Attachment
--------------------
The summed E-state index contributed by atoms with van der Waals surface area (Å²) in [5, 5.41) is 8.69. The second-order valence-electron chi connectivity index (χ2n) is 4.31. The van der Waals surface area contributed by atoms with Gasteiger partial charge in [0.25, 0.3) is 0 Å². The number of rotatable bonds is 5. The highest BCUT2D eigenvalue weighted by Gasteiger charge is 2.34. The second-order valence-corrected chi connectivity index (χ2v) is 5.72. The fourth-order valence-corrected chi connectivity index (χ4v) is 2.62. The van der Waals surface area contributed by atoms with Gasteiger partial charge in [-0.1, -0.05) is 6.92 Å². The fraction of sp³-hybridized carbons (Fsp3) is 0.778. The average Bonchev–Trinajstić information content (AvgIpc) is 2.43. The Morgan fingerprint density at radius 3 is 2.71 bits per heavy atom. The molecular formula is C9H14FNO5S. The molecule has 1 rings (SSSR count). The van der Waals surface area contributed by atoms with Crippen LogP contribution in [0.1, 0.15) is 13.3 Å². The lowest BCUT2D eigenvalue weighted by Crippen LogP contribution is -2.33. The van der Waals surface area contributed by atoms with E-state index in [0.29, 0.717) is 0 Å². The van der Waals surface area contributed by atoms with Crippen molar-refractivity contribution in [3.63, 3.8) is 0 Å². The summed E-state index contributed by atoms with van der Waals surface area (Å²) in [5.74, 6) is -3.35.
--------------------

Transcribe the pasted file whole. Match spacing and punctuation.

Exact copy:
The summed E-state index contributed by atoms with van der Waals surface area (Å²) in [5, 5.41) is 8.69. The second-order valence-electron chi connectivity index (χ2n) is 4.31. The van der Waals surface area contributed by atoms with Gasteiger partial charge in [0.25, 0.3) is 0 Å². The number of rotatable bonds is 5. The highest BCUT2D eigenvalue weighted by Gasteiger charge is 2.34. The second-order valence-corrected chi connectivity index (χ2v) is 5.72. The fourth-order valence-corrected chi connectivity index (χ4v) is 2.62. The van der Waals surface area contributed by atoms with Gasteiger partial charge in [-0.1, -0.05) is 6.92 Å². The fraction of sp³-hybridized carbons (Fsp3) is 0.778. The average Bonchev–Trinajstić information content (AvgIpc) is 2.43. The Morgan fingerprint density at radius 3 is 2.71 bits per heavy atom. The molecular formula is C9H14FNO5S. The molecule has 1 rings (SSSR count). The van der Waals surface area contributed by atoms with Crippen LogP contribution in [0.1, 0.15) is 13.3 Å². The lowest BCUT2D eigenvalue weighted by Crippen LogP contribution is -2.33. The van der Waals surface area contributed by atoms with E-state index in [0.29, 0.717) is 0 Å². The van der Waals surface area contributed by atoms with Crippen molar-refractivity contribution in [3.63, 3.8) is 0 Å². The summed E-state index contributed by atoms with van der Waals surface area (Å²) in [5.74, 6) is -3.35.